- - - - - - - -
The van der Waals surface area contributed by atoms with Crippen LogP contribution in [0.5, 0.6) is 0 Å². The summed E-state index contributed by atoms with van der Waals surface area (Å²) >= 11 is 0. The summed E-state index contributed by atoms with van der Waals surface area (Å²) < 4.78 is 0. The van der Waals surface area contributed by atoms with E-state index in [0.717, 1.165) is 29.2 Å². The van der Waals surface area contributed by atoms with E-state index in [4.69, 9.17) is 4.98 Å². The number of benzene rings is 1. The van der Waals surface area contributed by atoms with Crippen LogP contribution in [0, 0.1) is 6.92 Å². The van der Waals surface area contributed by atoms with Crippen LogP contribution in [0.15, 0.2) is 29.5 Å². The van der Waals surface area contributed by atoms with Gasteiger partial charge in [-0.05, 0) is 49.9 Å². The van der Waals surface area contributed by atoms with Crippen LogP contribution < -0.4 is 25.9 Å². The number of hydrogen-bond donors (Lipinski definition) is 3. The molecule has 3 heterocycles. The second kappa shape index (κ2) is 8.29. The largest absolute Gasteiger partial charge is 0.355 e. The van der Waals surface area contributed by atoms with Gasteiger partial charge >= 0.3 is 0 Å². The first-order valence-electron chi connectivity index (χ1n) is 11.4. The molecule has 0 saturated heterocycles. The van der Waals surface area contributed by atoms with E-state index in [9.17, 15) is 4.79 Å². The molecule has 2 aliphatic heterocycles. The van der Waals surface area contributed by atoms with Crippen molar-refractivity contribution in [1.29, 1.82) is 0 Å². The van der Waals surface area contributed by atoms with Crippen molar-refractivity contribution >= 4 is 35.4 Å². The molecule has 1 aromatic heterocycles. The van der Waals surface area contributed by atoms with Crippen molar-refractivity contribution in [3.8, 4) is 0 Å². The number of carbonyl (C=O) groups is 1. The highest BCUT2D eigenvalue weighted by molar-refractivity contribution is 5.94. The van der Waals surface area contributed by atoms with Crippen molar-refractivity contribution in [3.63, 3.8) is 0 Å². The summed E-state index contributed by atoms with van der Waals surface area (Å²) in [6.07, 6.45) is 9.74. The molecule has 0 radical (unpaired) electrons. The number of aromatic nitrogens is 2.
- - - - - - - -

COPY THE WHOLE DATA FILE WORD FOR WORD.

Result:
The van der Waals surface area contributed by atoms with Crippen LogP contribution in [0.5, 0.6) is 0 Å². The summed E-state index contributed by atoms with van der Waals surface area (Å²) >= 11 is 0. The summed E-state index contributed by atoms with van der Waals surface area (Å²) < 4.78 is 0. The van der Waals surface area contributed by atoms with E-state index in [0.717, 1.165) is 29.2 Å². The van der Waals surface area contributed by atoms with E-state index in [4.69, 9.17) is 4.98 Å². The number of benzene rings is 1. The van der Waals surface area contributed by atoms with Crippen LogP contribution in [0, 0.1) is 6.92 Å². The van der Waals surface area contributed by atoms with Crippen LogP contribution in [0.15, 0.2) is 29.5 Å². The van der Waals surface area contributed by atoms with Gasteiger partial charge in [-0.05, 0) is 49.9 Å². The van der Waals surface area contributed by atoms with Crippen LogP contribution < -0.4 is 25.9 Å². The number of hydrogen-bond donors (Lipinski definition) is 3. The molecule has 3 heterocycles. The second kappa shape index (κ2) is 8.29. The largest absolute Gasteiger partial charge is 0.355 e. The van der Waals surface area contributed by atoms with Gasteiger partial charge >= 0.3 is 0 Å². The first-order valence-electron chi connectivity index (χ1n) is 11.4. The molecule has 0 saturated heterocycles. The van der Waals surface area contributed by atoms with E-state index in [9.17, 15) is 4.79 Å². The molecule has 2 aliphatic heterocycles. The van der Waals surface area contributed by atoms with Crippen molar-refractivity contribution in [1.29, 1.82) is 0 Å². The van der Waals surface area contributed by atoms with Crippen molar-refractivity contribution >= 4 is 35.4 Å². The molecule has 1 aromatic heterocycles. The van der Waals surface area contributed by atoms with Crippen molar-refractivity contribution in [3.8, 4) is 0 Å². The number of carbonyl (C=O) groups is 1. The highest BCUT2D eigenvalue weighted by molar-refractivity contribution is 5.94. The van der Waals surface area contributed by atoms with Crippen molar-refractivity contribution in [3.63, 3.8) is 0 Å². The summed E-state index contributed by atoms with van der Waals surface area (Å²) in [6.07, 6.45) is 9.74. The molecule has 0 radical (unpaired) electrons. The number of aromatic nitrogens is 2.